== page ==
Chicago Tribune

July 3, 2012

By Anna Yukhananov, Reuters

Medical devices like hip implants and heart defibrillators will soon join the ranks of cars and toasters.

The Food and Drug Administration on Tuesday proposed a new rule that would require each medical device to have a unique code that could improve tracking and catch safety problems earlier. The proposal comes five years after Congress first mandated the codes.

While these codes are already present for most consumer goods, in the ubiquitous barcodes scanned at the grocery store, they have been absent from life-sustaining medical devices.

The FDA said under the rule, device makers like Boston Scientific Corp and Medtronic Inc would put the special code on most of their products, starting with the riskiest, like implants or pacemakers. Over-the-counter or low-risk devices, like bed pans, would not need the code.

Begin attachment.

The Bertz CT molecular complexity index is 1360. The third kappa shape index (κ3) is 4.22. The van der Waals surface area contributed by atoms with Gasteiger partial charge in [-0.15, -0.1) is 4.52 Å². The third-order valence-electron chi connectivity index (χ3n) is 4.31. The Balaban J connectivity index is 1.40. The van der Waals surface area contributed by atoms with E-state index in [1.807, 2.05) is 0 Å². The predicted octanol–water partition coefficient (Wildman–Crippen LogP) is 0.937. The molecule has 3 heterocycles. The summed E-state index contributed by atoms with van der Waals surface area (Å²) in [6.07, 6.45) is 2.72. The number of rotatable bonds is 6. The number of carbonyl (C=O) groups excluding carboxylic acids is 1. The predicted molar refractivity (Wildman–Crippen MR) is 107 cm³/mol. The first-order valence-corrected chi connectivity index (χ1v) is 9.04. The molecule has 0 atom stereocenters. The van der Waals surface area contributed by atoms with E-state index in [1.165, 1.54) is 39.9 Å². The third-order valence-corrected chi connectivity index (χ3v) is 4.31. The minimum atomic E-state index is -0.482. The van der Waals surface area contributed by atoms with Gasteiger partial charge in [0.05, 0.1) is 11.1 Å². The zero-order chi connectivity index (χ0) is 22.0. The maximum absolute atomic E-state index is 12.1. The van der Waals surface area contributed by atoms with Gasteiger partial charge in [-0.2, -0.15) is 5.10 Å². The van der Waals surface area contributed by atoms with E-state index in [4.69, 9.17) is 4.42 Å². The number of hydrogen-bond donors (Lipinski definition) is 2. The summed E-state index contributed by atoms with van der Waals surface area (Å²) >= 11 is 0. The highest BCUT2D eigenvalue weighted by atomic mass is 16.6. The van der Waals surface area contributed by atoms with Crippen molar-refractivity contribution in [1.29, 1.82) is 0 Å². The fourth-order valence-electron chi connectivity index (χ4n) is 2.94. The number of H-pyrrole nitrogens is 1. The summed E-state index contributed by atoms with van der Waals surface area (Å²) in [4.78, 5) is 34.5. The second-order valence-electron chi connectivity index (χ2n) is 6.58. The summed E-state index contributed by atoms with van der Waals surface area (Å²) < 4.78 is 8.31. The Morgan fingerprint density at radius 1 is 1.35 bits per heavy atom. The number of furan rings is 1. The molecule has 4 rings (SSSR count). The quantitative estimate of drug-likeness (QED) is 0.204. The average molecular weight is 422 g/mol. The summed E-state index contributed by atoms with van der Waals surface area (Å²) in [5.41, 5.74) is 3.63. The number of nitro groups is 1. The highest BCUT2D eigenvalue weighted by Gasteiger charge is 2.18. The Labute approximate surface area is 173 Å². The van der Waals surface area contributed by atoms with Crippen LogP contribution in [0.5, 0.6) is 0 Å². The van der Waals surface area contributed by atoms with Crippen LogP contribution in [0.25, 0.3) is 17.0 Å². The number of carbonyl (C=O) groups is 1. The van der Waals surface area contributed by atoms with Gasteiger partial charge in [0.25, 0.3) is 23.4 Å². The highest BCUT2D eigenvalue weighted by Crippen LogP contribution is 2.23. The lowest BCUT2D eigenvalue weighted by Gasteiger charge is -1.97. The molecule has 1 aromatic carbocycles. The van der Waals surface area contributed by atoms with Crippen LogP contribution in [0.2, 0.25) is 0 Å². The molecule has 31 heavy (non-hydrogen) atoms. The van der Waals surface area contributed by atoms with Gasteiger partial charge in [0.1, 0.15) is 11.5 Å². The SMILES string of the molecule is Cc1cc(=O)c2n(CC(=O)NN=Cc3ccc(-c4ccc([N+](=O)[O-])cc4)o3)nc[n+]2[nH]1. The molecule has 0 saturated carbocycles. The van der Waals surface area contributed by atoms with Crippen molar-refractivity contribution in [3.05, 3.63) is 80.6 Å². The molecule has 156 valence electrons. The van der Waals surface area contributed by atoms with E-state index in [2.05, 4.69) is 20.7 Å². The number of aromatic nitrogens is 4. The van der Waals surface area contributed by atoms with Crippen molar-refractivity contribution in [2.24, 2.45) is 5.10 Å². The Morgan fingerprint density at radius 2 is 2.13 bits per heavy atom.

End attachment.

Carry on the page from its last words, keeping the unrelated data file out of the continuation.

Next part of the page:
The FDA would then put the codes, known as unique device identifiers (UDI), in a public database online. Doctors and regulators could detect safety problems more quickly and inform patients about flaws or dangers. Companies and hospitals could pull faulty devices from the market faster and more cheaply by knowing which products are affected.

…The FDA estimates it would cost U.S. companies about $550 million in total to implement the proposal over a ten-year time frame.

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